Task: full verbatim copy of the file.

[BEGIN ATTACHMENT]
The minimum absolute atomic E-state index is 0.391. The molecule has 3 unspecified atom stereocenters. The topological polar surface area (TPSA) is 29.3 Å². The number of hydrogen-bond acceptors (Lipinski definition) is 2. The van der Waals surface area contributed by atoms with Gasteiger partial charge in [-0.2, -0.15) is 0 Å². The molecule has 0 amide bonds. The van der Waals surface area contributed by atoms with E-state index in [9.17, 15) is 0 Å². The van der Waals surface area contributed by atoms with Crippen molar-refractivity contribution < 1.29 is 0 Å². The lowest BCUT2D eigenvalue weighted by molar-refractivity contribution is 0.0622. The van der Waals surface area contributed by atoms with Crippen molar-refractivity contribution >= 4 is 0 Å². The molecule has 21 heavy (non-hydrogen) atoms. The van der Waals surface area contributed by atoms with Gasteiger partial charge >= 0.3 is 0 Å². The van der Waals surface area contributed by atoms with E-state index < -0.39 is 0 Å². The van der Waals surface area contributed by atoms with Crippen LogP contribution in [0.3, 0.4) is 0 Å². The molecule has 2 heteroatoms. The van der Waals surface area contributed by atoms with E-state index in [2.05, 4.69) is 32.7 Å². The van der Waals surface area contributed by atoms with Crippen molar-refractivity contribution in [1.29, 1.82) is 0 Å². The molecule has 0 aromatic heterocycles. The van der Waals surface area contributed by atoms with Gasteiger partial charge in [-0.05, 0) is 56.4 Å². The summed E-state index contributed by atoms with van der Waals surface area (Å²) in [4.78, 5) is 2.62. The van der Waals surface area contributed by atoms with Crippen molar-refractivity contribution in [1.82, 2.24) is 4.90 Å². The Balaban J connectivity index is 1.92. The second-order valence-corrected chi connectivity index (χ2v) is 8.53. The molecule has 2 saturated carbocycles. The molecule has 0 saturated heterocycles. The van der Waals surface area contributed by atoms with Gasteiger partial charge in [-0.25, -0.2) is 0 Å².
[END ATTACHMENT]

The minimum absolute atomic E-state index is 0.391. The molecule has 3 unspecified atom stereocenters. The topological polar surface area (TPSA) is 29.3 Å². The number of hydrogen-bond acceptors (Lipinski definition) is 2. The van der Waals surface area contributed by atoms with Gasteiger partial charge in [-0.2, -0.15) is 0 Å². The molecule has 0 amide bonds. The van der Waals surface area contributed by atoms with E-state index in [9.17, 15) is 0 Å². The van der Waals surface area contributed by atoms with Crippen molar-refractivity contribution < 1.29 is 0 Å². The lowest BCUT2D eigenvalue weighted by molar-refractivity contribution is 0.0622. The van der Waals surface area contributed by atoms with Crippen molar-refractivity contribution >= 4 is 0 Å². The molecule has 21 heavy (non-hydrogen) atoms. The van der Waals surface area contributed by atoms with Gasteiger partial charge >= 0.3 is 0 Å². The van der Waals surface area contributed by atoms with E-state index < -0.39 is 0 Å². The van der Waals surface area contributed by atoms with Crippen LogP contribution in [0.3, 0.4) is 0 Å². The molecule has 2 heteroatoms. The van der Waals surface area contributed by atoms with E-state index in [2.05, 4.69) is 32.7 Å². The van der Waals surface area contributed by atoms with Crippen molar-refractivity contribution in [1.29, 1.82) is 0 Å². The molecule has 0 aromatic heterocycles. The van der Waals surface area contributed by atoms with Gasteiger partial charge in [-0.05, 0) is 56.4 Å². The summed E-state index contributed by atoms with van der Waals surface area (Å²) in [4.78, 5) is 2.62. The van der Waals surface area contributed by atoms with Crippen molar-refractivity contribution in [1.82, 2.24) is 4.90 Å². The Balaban J connectivity index is 1.92. The second-order valence-corrected chi connectivity index (χ2v) is 8.53. The molecule has 2 saturated carbocycles. The molecule has 0 saturated heterocycles. The van der Waals surface area contributed by atoms with Gasteiger partial charge in [-0.25, -0.2) is 0 Å².